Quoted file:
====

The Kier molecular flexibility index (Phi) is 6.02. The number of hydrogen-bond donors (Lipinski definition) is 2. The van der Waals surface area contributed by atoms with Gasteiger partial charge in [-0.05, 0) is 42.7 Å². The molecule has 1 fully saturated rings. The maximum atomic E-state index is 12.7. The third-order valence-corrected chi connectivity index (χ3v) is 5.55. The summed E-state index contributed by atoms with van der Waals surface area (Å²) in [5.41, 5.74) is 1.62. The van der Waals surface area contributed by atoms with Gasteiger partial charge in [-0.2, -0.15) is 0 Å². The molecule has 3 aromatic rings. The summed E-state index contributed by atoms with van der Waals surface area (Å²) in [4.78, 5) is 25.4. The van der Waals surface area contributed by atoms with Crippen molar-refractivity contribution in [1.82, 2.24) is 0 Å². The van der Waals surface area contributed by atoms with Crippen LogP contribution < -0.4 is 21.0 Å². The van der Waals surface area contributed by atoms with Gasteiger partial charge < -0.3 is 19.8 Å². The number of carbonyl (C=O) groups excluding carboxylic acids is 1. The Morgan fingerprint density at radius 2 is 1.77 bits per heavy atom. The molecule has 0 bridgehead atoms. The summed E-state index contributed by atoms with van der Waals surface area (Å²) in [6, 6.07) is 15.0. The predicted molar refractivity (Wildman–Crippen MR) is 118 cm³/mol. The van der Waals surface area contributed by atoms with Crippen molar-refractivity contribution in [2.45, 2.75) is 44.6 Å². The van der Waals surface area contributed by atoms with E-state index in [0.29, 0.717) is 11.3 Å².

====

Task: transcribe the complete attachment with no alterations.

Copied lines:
The Kier molecular flexibility index (Phi) is 6.02. The number of hydrogen-bond donors (Lipinski definition) is 2. The van der Waals surface area contributed by atoms with Gasteiger partial charge in [-0.05, 0) is 42.7 Å². The molecule has 1 fully saturated rings. The maximum atomic E-state index is 12.7. The third-order valence-corrected chi connectivity index (χ3v) is 5.55. The summed E-state index contributed by atoms with van der Waals surface area (Å²) in [5.41, 5.74) is 1.62. The van der Waals surface area contributed by atoms with Gasteiger partial charge in [-0.2, -0.15) is 0 Å². The molecule has 3 aromatic rings. The summed E-state index contributed by atoms with van der Waals surface area (Å²) in [4.78, 5) is 25.4. The van der Waals surface area contributed by atoms with Crippen molar-refractivity contribution in [1.82, 2.24) is 0 Å². The van der Waals surface area contributed by atoms with Crippen LogP contribution < -0.4 is 21.0 Å². The van der Waals surface area contributed by atoms with Gasteiger partial charge < -0.3 is 19.8 Å². The number of carbonyl (C=O) groups excluding carboxylic acids is 1. The Morgan fingerprint density at radius 2 is 1.77 bits per heavy atom. The molecule has 0 bridgehead atoms. The summed E-state index contributed by atoms with van der Waals surface area (Å²) in [6, 6.07) is 15.0. The predicted molar refractivity (Wildman–Crippen MR) is 118 cm³/mol. The van der Waals surface area contributed by atoms with Crippen molar-refractivity contribution in [2.45, 2.75) is 44.6 Å². The van der Waals surface area contributed by atoms with E-state index in [0.29, 0.717) is 11.3 Å².